How to Prevent a Ransomware Cyber Attack


How to prevent a ransomware cyber attack

We are currently part of the ongoing digital revolution that continues to digitalise our society and how we conduct business. Data is becoming increasingly more important to us and acts as a catalyst of growth in addition to the concept of ‘big data’ taking stage in the cyber security environment.

2.5 quintillion bytes of data are created every day

As a result, higher volumes of sensitive data are stored and generated on internal assets as organisations continue to strive to be more technologically advanced and efficient.

But what are the consequences of such a world?


Ransomware is identified as malicious software that uses encryption to hold sensitive data and exploit computer software. In return – it’s victims are forced to submit funds to restore and retrieve their inaccessible data.

As ransomware technology evolves and attackers become more diligent and skilful, these kinds of cyber-attacks are becoming harder to detect as malware has gained a more powerful and hovering presence within data security.

We need to become a more united force and put more into preventing these malicious ransomware attacks. Here are a few simple steps your enterprise should take to be one step ahead:

Educate your workforce

  • This may seem like one of the most obvious steps but many businesses consider this a low priority and don’t take the time to educate their workforce on how to sport ransomware attempts. Cyber-attacks can be cut short by employees understanding when a phishing attempt is in view. The simple act of knowing not to click on risky links or attachments and understanding these typical conventions of a scamming email can prevent a cyber breach altogether.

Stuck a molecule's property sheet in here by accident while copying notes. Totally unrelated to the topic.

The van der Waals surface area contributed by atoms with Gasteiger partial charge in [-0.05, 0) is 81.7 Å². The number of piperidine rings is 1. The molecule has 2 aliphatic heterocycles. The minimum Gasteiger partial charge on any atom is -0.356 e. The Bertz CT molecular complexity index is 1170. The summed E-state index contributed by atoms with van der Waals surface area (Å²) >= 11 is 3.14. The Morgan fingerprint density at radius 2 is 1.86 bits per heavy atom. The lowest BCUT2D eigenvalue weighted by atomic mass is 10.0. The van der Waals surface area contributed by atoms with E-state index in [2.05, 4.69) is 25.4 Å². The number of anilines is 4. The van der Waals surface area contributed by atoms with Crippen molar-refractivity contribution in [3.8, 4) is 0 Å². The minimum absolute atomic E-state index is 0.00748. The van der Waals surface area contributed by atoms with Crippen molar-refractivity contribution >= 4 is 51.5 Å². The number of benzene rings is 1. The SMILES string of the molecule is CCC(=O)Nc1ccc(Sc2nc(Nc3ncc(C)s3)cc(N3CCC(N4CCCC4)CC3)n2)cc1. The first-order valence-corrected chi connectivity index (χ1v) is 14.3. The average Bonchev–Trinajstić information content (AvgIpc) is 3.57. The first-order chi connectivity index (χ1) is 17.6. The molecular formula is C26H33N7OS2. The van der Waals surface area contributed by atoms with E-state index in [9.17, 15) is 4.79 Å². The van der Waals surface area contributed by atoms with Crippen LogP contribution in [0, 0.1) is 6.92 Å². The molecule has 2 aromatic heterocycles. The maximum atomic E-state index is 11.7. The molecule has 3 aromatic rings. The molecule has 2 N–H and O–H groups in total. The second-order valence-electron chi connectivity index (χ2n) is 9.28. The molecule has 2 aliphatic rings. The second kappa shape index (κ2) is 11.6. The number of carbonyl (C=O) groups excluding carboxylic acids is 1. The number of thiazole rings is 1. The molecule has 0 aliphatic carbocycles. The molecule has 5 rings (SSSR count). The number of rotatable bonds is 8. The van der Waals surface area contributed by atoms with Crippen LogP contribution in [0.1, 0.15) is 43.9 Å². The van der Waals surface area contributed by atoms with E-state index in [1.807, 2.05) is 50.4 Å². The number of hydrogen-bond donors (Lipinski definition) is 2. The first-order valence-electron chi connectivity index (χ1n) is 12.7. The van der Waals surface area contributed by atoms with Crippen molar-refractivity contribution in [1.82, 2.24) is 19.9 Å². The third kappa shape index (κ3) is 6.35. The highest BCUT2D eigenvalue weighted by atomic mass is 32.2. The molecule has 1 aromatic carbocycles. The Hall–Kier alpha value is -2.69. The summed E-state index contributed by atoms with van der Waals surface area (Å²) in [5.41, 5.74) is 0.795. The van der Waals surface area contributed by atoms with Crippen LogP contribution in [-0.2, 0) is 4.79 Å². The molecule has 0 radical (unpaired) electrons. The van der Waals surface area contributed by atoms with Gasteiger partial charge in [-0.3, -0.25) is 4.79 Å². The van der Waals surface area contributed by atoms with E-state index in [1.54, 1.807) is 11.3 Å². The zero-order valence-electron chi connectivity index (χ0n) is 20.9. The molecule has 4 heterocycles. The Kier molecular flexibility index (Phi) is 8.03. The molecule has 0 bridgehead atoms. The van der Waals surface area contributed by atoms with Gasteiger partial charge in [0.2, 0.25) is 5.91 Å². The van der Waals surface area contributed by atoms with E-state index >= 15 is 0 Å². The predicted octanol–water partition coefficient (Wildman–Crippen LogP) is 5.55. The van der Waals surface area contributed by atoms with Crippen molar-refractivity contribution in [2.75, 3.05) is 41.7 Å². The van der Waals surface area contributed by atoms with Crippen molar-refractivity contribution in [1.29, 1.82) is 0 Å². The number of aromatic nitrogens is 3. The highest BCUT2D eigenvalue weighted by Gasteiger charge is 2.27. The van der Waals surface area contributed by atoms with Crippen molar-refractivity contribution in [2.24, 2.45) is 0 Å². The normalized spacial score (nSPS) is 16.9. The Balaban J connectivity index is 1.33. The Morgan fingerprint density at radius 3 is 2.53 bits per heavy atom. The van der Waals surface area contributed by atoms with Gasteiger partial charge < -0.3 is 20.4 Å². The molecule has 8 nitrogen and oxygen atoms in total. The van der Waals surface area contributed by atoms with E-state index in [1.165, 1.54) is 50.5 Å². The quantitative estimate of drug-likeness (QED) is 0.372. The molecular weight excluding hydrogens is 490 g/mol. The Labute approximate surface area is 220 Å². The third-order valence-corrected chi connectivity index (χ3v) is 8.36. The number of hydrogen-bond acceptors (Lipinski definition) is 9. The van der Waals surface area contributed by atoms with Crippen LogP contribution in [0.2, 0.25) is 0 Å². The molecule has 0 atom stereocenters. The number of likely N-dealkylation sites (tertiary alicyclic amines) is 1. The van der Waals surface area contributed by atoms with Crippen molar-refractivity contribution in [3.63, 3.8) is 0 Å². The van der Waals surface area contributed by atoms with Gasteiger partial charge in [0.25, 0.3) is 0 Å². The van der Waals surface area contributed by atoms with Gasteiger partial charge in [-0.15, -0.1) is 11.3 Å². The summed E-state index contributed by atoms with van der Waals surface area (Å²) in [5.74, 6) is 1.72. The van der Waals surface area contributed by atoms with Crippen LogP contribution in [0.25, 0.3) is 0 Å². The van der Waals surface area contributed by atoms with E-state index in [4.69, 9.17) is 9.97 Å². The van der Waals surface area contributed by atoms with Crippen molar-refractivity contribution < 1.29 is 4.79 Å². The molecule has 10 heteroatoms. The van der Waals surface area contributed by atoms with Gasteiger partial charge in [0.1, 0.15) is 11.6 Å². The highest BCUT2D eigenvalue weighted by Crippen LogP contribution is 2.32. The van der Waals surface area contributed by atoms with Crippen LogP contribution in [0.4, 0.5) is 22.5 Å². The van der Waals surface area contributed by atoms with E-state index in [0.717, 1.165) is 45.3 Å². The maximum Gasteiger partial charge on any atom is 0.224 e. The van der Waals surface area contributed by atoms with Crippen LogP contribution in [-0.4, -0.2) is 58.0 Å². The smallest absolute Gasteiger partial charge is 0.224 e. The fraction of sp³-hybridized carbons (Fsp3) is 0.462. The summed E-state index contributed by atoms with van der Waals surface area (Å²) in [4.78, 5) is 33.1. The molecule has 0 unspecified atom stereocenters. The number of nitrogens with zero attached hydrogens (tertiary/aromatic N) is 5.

Segregate systems and assets

  • Having an effective segregation system in place that separates different systems and assets can be a strong defensive mechanism. If an individual does initiate a spamming attempt, having these types of systems will prevent the virus from spreading throughout other areas of the network.


Have strong, Threat Intelligence software

  • It’s essential to ensure you have robust detection tools in place enhanced by threat intelligence to detect and respond to infections. Scam attacks can then be found quickly with the appropriate action taken immediately to minimise impact. Having a strong, reputable antivirus implemented can hold off a ransomware attack.

Always keep a secure backup

  • One of the worst impacts of a breach is the loss of important documents. Don’t neglect your back-up process and continue to save data and files in the case of an unforeseen cyber-attack. If breached, it’s better to wipe all computer systems and then reinstall a trusted backup. Save a back-up on an external device that isn’t connected to the internet and consider used cloud services. You can then restore any impacted files from a previous backup.

Keep updated

  • Ensure that software downloads are a priority to keep your system up-to-date and fix any vulnerabilities that could leave your data a target. Always download the newest version of software you use within your business as soon as it’s available to ensure security is tight. Regularly look for patches within software to help prevent infection.

Email security

  • Do not release sensitive information through email platforms. Having filters on your mail servers that can recognise and ignore spam can improve security by content scanning incoming e-mails for threats and risky attachments. If in doubt, always contact a member of your IT department or a co-worker if you deem anything suspicious.

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